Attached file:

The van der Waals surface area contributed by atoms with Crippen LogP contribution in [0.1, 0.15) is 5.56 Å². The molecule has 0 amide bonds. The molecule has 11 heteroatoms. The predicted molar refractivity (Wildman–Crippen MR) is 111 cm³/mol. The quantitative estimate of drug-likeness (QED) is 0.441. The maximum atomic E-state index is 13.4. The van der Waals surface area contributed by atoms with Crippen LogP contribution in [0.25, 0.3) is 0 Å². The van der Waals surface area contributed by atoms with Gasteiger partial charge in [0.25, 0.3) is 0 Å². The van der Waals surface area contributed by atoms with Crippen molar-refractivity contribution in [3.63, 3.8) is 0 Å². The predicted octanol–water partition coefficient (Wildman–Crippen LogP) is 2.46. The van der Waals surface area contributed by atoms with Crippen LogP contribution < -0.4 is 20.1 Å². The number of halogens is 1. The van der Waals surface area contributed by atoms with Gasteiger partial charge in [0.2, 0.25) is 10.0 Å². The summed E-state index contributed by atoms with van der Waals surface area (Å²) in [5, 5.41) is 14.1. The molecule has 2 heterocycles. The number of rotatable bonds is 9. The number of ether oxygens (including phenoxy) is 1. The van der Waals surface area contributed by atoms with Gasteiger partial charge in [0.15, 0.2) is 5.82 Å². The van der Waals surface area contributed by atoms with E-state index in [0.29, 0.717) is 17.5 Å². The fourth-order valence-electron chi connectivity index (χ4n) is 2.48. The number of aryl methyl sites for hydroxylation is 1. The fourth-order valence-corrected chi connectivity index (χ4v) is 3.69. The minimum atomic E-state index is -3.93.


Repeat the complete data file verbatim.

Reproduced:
The van der Waals surface area contributed by atoms with Crippen LogP contribution in [0.1, 0.15) is 5.56 Å². The molecule has 0 amide bonds. The molecule has 11 heteroatoms. The predicted molar refractivity (Wildman–Crippen MR) is 111 cm³/mol. The quantitative estimate of drug-likeness (QED) is 0.441. The maximum atomic E-state index is 13.4. The van der Waals surface area contributed by atoms with Crippen LogP contribution in [0.25, 0.3) is 0 Å². The van der Waals surface area contributed by atoms with Gasteiger partial charge in [0.25, 0.3) is 0 Å². The van der Waals surface area contributed by atoms with Crippen molar-refractivity contribution in [3.63, 3.8) is 0 Å². The predicted octanol–water partition coefficient (Wildman–Crippen LogP) is 2.46. The van der Waals surface area contributed by atoms with Crippen LogP contribution < -0.4 is 20.1 Å². The number of halogens is 1. The van der Waals surface area contributed by atoms with Gasteiger partial charge in [0.2, 0.25) is 10.0 Å². The summed E-state index contributed by atoms with van der Waals surface area (Å²) in [5, 5.41) is 14.1. The molecule has 2 heterocycles. The number of rotatable bonds is 9. The number of ether oxygens (including phenoxy) is 1. The van der Waals surface area contributed by atoms with Gasteiger partial charge in [0.15, 0.2) is 5.82 Å². The van der Waals surface area contributed by atoms with E-state index in [0.29, 0.717) is 17.5 Å². The fourth-order valence-electron chi connectivity index (χ4n) is 2.48. The number of aryl methyl sites for hydroxylation is 1. The fourth-order valence-corrected chi connectivity index (χ4v) is 3.69. The minimum atomic E-state index is -3.93.